Page images
PDF
EPUB
[graphic]
[ocr errors][merged small][merged small][merged small][merged small][merged small][merged small][merged small][merged small][merged small][merged small][merged small][merged small][merged small][merged small]

ng ན
(0.7.154)
US 156L19
Pin

Cambridge .
NATIONAL MUNICIPAL LEAGUE

OFFICERS

President, JAMES C. CARTER, New York.
First Vice-President, CHARLES RICHARDSON, Philadelphia.
Second Vice-President, SAMUEL B. CAPEN, Boston.
Third Vice-President, THOMAS N. STRONG, Portland, Ore.
Fourth Vice-President, H. DICKSON BRUNS, New Orleans.
Fifth Vice-President, EDMUND J. JAMES, Chicago.
Secretary, CLINTON ROGERS WOODRUFF, Philadelphia.
Treasurer, GEORGE BURNHAM, JR., Philadelphia.

EXECUTIVE COMMITTEE
Charles J. BONAPARTE, Chairman,

216 St. Paul Street, Baltimore.
FRANK N. HARTWELL,

DUDLEY TIBBITS,
Louisville.

Troy.
GEORGE W. OCHS,

JOSEPH A. MILLER,
Chattanooga.

Providence.
HARRY A. GARFIELD,

JOHN A. BUTLER,
Cleveland.

Milwaukee.
GEORGE W. GUTHRIE,

WILLIAM G. Low,
Pittsburg

Brooklyn.
WILLIAM P. BANCROFT,

HECTOR MCINTOSH,
Wilmington.

Philadelphia.
OLIVER MCCLINTOCK,

E. M. THRESHER,
Pittsburg.

Dayton, O.

[ocr errors][ocr errors]

AND THE OFFICERS.

OFFICE OF THE SECRETARY:
GIRARD BUILDING, PHILADELPHIA

AVIL PRINTING CO.
Market and 40th Sts., Phila.

INTRODUCTION.

In presenting this, the sixth volume of Proceedings, it may not be inappropriate to point out briefly what the National Municipal League has thus far sought to accomplish. In the first place, the Conferences for Good City Government held under its auspices have served as annual reunions of those devoting their time and attention to the solution of municipal problems. Officials, students and public-spirited citizens have met upon common ground to exchange views and experiences. In fact, the National Municipal League grew out of the great need for such interchanges. Previous to the Philadelphia Conference in 1894, each community was working out its local problems as best it might without much, if any, thought as to what was going on elsewhere.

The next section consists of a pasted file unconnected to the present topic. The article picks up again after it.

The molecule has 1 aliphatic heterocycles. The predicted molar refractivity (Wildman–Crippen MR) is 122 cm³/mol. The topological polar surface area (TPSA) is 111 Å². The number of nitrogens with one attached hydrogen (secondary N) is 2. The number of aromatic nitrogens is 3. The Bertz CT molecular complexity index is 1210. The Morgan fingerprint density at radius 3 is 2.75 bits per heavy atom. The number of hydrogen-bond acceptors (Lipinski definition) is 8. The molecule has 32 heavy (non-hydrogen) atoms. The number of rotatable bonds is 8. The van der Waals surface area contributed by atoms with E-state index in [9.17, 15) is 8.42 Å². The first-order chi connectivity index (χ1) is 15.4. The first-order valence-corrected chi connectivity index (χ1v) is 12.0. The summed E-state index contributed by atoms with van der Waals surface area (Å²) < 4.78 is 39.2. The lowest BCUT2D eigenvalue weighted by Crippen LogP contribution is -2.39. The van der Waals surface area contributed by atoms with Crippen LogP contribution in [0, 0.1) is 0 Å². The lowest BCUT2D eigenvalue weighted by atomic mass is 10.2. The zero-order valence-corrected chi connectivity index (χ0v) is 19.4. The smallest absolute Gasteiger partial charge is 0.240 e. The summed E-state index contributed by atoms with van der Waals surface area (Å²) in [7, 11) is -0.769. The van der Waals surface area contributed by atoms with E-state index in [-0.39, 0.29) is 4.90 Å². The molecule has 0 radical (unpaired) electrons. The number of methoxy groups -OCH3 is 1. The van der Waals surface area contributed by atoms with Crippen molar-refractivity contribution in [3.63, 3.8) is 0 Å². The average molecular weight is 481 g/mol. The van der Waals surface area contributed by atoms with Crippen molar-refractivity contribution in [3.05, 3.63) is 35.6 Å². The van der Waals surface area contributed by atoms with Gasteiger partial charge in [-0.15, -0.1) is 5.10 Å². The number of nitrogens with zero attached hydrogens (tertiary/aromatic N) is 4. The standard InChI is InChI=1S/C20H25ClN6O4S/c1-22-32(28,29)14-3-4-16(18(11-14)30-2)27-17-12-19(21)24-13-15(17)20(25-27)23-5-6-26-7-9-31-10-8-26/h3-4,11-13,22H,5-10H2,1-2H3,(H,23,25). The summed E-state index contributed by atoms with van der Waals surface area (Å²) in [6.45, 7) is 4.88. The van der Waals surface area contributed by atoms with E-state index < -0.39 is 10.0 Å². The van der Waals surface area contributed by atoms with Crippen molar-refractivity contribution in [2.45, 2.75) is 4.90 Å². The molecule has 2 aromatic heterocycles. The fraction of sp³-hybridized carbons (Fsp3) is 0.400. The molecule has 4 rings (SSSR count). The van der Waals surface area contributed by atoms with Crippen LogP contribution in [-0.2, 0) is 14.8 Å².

The Municipal League of Philadelphia and the City Club of New York conceived the idea of a conference of municipal reformers about the same time. The result of their joint deliberations was the Philadelphia Conference for Good City Government, the published volume of the Proceedings of which has long been out of print. This meeting was so fruitful of suggestions that the organization of the National Municipal League followed shortly, as a matter of course. Since then its annual meetings have perpetuated the good work auspiciously begun in 1894.

There is now a strong and growing group of men in the United States whose conceptions and ideals of municipal government have been developed and harmonized by the League, and whose activities have been guided to effective ends. Where once there was spasmodic and isolated effort, there is now intelligent co-operation. The figures referred to by the Secretary in his annual address tell the story of the growth of interest and activity in the study of municipal problems.

The several volumes of Proceedings have served as a fruitful means of disseminating and bringing the results of the meet

« PreviousContinue »